What to Know About Root Canals

What to Know About Root Canals

Chances are, you’ve heard of a root canal. It’s also likely that you think of it as a terribly painful dental procedure. The truth is, it’s not as horrible as it’s thought to be and actually aims to save teeth.

What is a root canal?

A root canal treatment is a dental procedure that treats a tooth that has been severely infected. The inside of the tooth contains the pulp, which consists of blood vessels, nerves, and soft tissue. Mild infection or decay can be treated with a dental filling, but when it threatens the pulp, a root canal becomes necessary. During the procedure, the pulp is removed. The inner chamber of the tooth is cleaned and disinfected, then filled again with a biosynthetic material to preserve the structure of the tooth. The tooth is then sealed up and can be covered with a crown to restore functionality.

If the infection is left untreated, the condition could become more serious and spread to the gums. The tooth at that point will have to be removed to prevent even further damage. A root canal, then, saves the natural tooth.

What causes the need for a root canal?

There are several reasons the tooth pulp could become infected. These include severe tooth decay, trauma to the tooth, recent or multiple dental procedures in the same area, large fillings, and cracks or chips in the teeth.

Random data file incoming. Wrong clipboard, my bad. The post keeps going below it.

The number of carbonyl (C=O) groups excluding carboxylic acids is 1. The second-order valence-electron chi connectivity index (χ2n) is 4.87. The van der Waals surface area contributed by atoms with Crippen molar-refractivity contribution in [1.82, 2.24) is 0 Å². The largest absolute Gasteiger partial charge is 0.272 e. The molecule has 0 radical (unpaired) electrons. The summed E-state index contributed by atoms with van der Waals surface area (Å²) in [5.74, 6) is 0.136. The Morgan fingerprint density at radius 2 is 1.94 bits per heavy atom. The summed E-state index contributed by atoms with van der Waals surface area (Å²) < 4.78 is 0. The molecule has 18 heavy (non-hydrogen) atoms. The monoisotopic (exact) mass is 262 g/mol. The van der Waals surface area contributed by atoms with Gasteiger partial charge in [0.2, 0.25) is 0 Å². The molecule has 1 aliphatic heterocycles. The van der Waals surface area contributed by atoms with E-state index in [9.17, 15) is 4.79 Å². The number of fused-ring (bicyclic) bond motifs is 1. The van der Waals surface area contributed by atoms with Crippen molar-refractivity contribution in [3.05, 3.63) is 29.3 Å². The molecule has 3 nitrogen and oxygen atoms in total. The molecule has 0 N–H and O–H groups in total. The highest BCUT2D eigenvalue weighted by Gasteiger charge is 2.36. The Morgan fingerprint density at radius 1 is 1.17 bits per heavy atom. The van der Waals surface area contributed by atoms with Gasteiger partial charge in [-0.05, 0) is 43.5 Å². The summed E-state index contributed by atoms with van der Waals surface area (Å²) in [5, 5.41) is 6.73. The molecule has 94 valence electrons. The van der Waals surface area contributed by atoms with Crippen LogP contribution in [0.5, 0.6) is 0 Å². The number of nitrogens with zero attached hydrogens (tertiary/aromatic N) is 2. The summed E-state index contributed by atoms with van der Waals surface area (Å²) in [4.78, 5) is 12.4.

Signs You Need a Root Canal Treatment

Symptoms that a root canal will be needed include:

  • Serious tooth pain when eating, or when pressure is applied to that area
  • Tooth sensitivity
  • A small bump (similar to a pimple) on the gums near the area of tooth pain
  • Darkening of the tooth
  • Tenderness or swelling in the gums near the area of pain

How painful is a root canal?

Local anesthesia is used during a root canal treatment, so no pain should be experienced. If you are a particularly anxious patient, you can talk to your dentist about other forms of anesthesia as well. Most people report that the procedure is no more painful than getting a filling.

Not all occurrences of tooth pain mean that a root canal will be needed. If you are having any problems with your teeth, be sure to contact your dentist to have it examined as soon as possible.

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